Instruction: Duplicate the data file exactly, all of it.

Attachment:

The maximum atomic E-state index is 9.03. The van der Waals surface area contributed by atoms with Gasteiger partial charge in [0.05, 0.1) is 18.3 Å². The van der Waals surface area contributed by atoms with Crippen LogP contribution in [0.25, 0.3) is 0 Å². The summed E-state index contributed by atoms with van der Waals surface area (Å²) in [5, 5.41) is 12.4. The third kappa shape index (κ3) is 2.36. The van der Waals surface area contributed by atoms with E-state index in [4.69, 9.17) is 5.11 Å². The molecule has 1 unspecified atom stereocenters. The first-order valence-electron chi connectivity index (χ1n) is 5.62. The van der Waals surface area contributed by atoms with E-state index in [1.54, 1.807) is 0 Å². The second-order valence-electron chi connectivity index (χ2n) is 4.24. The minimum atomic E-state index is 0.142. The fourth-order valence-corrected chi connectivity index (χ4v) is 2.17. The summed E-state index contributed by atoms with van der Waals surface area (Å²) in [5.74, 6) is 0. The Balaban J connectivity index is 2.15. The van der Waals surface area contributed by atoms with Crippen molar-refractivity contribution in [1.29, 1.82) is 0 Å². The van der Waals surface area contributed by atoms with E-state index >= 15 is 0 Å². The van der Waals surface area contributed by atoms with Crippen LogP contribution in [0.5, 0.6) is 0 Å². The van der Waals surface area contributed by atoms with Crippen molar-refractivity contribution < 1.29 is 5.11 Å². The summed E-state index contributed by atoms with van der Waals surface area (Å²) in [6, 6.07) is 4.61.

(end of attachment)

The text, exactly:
The maximum atomic E-state index is 9.03. The van der Waals surface area contributed by atoms with Gasteiger partial charge in [0.05, 0.1) is 18.3 Å². The van der Waals surface area contributed by atoms with Crippen LogP contribution in [0.25, 0.3) is 0 Å². The summed E-state index contributed by atoms with van der Waals surface area (Å²) in [5, 5.41) is 12.4. The third kappa shape index (κ3) is 2.36. The van der Waals surface area contributed by atoms with E-state index in [4.69, 9.17) is 5.11 Å². The molecule has 1 unspecified atom stereocenters. The first-order valence-electron chi connectivity index (χ1n) is 5.62. The van der Waals surface area contributed by atoms with E-state index in [1.54, 1.807) is 0 Å². The second-order valence-electron chi connectivity index (χ2n) is 4.24. The minimum atomic E-state index is 0.142. The fourth-order valence-corrected chi connectivity index (χ4v) is 2.17. The summed E-state index contributed by atoms with van der Waals surface area (Å²) in [5.74, 6) is 0. The Balaban J connectivity index is 2.15. The van der Waals surface area contributed by atoms with Crippen molar-refractivity contribution in [1.29, 1.82) is 0 Å². The van der Waals surface area contributed by atoms with E-state index >= 15 is 0 Å². The van der Waals surface area contributed by atoms with Crippen LogP contribution in [0.5, 0.6) is 0 Å². The van der Waals surface area contributed by atoms with Crippen molar-refractivity contribution < 1.29 is 5.11 Å². The summed E-state index contributed by atoms with van der Waals surface area (Å²) in [6, 6.07) is 4.61.